Racism in healthcare: review finds pulse oxygen monitors may be less accurate on darker skin

Throughout the COVID-19 pandemic, the sales of at-home pulse oximeters have skyrocketed with The New York Times calling the device the “personal tech gadget of 2020.” Although their use has been and is vital, both in healthcare settings and otherwise, there seems to be a recurring issue—they might not work well on darker skin. So how does it work?

A pulse oxygen monitor is a small, non-invasive device that is most commonly attached to your finger. It works by measuring oxygen levels through “small beams of light [that] pass through the blood in the finger.” Along with informing you about your heart rate, the levels of oxygen are then calculated by measuring any changes of “light absorption in oxygenated or deoxygenated blood.”

The idea that pulse oxygen monitors may be less effective on those with darker skin has been a topic of discussion throughout the pandemic around the world—with numerous studies conducted in the US confirming this theory. Now medical experts in the UK are issuing the same warning.

A rapid review of the devices’ effectiveness on black, Asian and minority ethnic peoples was carried out by the NHS Race and Health Observatory and published in April 2021. The review noted that the devices were developed and studied on white and light-skinned individuals and that the general symptoms associated with low oxygen levels—paleness or going ‘blue’—may not be applicable to those with darker skin.

The UK review also cited how “analysis from a recent 2020 Michigan University study found pulse oximeter readings of blood oxygen levels were three times more likely to be inaccurate among African-American patients.” Director of the NHS Race and Health Observatory, Dr Habib Naqvi told the BBC, “It’s an aspect of the sort of systemic biases and systemic racism that occur in the NHS and the care that we provide in the NHS every day.”

The dangerous consequence of this device’s limitations is that it could possibly overestimate oxygen levels in people with darker skin, as reported by the Medicines and Healthcare products Regulatory Agency (MHRA) and NHS England.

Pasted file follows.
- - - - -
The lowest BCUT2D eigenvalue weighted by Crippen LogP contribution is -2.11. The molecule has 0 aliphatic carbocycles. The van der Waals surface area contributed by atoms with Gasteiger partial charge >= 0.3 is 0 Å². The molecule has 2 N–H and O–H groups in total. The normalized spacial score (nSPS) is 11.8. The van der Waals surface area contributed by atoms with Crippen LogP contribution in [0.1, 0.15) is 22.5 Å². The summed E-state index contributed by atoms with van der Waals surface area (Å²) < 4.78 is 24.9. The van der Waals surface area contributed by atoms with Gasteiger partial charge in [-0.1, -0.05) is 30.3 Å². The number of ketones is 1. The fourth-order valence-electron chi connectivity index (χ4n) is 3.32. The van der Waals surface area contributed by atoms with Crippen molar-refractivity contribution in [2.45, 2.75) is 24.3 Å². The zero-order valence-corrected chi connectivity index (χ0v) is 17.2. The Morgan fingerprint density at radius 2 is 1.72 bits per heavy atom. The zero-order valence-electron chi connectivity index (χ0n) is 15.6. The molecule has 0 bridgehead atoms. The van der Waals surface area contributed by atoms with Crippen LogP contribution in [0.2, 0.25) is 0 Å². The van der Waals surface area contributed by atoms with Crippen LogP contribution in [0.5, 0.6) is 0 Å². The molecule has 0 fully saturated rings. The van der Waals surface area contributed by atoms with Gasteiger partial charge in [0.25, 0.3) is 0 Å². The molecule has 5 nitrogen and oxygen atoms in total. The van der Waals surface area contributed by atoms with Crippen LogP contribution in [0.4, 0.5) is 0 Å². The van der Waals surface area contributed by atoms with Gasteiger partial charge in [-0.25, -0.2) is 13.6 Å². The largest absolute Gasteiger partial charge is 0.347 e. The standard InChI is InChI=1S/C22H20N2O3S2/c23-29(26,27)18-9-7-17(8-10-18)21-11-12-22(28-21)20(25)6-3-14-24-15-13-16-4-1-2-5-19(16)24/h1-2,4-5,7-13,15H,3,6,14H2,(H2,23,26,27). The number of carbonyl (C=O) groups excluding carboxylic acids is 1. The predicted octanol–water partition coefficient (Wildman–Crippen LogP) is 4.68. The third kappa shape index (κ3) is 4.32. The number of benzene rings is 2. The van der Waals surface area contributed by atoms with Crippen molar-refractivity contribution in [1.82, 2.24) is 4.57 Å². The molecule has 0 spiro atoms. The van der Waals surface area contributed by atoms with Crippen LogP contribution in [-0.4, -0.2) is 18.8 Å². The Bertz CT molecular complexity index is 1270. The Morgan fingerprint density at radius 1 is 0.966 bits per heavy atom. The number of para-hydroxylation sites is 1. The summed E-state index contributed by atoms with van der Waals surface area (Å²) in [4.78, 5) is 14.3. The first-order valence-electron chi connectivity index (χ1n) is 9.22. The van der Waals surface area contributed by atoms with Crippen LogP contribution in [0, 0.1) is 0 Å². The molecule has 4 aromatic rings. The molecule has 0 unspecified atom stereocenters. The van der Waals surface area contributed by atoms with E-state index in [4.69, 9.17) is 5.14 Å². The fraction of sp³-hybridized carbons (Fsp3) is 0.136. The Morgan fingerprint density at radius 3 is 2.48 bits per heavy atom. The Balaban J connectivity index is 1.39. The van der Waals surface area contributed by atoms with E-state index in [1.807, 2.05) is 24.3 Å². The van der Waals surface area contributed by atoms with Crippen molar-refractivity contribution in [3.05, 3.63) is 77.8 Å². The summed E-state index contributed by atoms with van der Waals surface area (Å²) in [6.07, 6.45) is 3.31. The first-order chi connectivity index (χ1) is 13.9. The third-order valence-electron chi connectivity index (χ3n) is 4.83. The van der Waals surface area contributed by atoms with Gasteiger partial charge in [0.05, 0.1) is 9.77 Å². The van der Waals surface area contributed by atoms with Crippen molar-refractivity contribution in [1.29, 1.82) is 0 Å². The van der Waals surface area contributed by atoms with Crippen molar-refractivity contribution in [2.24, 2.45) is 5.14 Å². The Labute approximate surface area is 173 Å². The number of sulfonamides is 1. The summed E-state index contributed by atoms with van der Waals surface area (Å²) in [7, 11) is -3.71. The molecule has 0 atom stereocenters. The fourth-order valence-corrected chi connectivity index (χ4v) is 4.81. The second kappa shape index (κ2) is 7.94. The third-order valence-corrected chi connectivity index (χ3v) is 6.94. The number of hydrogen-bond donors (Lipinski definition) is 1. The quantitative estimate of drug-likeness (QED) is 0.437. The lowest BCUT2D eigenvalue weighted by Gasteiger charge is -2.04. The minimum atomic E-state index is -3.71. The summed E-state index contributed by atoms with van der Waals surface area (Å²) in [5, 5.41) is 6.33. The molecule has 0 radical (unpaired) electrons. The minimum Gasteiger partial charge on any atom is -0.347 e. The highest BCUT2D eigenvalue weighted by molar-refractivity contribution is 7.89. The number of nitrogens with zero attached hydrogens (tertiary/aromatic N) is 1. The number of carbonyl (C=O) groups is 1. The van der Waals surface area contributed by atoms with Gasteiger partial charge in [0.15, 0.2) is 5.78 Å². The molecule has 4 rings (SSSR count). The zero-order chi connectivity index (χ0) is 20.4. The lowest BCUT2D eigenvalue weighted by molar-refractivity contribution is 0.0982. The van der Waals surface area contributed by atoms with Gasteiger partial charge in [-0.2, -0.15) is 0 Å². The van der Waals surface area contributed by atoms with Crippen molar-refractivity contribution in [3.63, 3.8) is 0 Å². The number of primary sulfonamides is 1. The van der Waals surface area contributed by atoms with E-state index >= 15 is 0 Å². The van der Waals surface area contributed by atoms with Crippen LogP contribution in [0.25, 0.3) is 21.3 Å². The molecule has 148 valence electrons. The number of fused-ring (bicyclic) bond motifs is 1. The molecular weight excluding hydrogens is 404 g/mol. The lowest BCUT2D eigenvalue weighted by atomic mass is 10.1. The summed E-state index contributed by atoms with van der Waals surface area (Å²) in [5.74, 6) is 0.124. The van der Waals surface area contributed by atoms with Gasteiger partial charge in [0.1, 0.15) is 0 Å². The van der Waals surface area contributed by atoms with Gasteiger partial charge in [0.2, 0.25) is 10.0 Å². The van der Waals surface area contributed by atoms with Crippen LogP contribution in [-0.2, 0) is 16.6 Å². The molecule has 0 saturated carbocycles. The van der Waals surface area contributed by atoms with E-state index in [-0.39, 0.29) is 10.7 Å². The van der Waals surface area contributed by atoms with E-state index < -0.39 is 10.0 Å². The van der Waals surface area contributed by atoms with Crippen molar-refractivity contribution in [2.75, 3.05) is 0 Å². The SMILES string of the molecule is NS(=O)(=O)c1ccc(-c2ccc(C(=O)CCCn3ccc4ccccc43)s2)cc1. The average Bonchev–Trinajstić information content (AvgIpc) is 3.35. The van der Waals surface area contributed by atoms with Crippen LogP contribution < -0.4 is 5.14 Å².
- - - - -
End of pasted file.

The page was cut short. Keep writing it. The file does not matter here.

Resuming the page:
This is another blow for patients from minority backgrounds, who have already discovered throughout the pandemic that people of colour in the UK and around the world—due a number of factors—have been disproportionately affected by the virus. It is this fact that has led to calls for the device’s limitations to be advertised—with some experts actually citing it as a possible contributing factor to the high mortality rates in black and ethnic minority patients.

The BBC has reported that NHS England is now updating their guidance on the use of this device—advising patients of colour to continue using pulse oxygen monitors but should be used alongside a healthcare professional’s advice. The NHS website also reads that people of colour should still use the device to measure their levels, By looking at changes in readings rather than just one reading, it means that even if an oximeter is not completely accurate, it is still possible to see if oxygen levels are going down.”

They cited the limitations of the device on darker skin and pledged that “NHS England and NHS Improvement are keeping this situation under review and the National Institute for Health Research has been asked to support further research so that we can understand more about how this may apply to people with darker skin who have COVID-19 and are using pulse oximetry.”

This is yet another reminder of the systemic racism that is deeply embedded into the institutions of our society and a call for more racially-inclusive research in the healthcare equipment industry.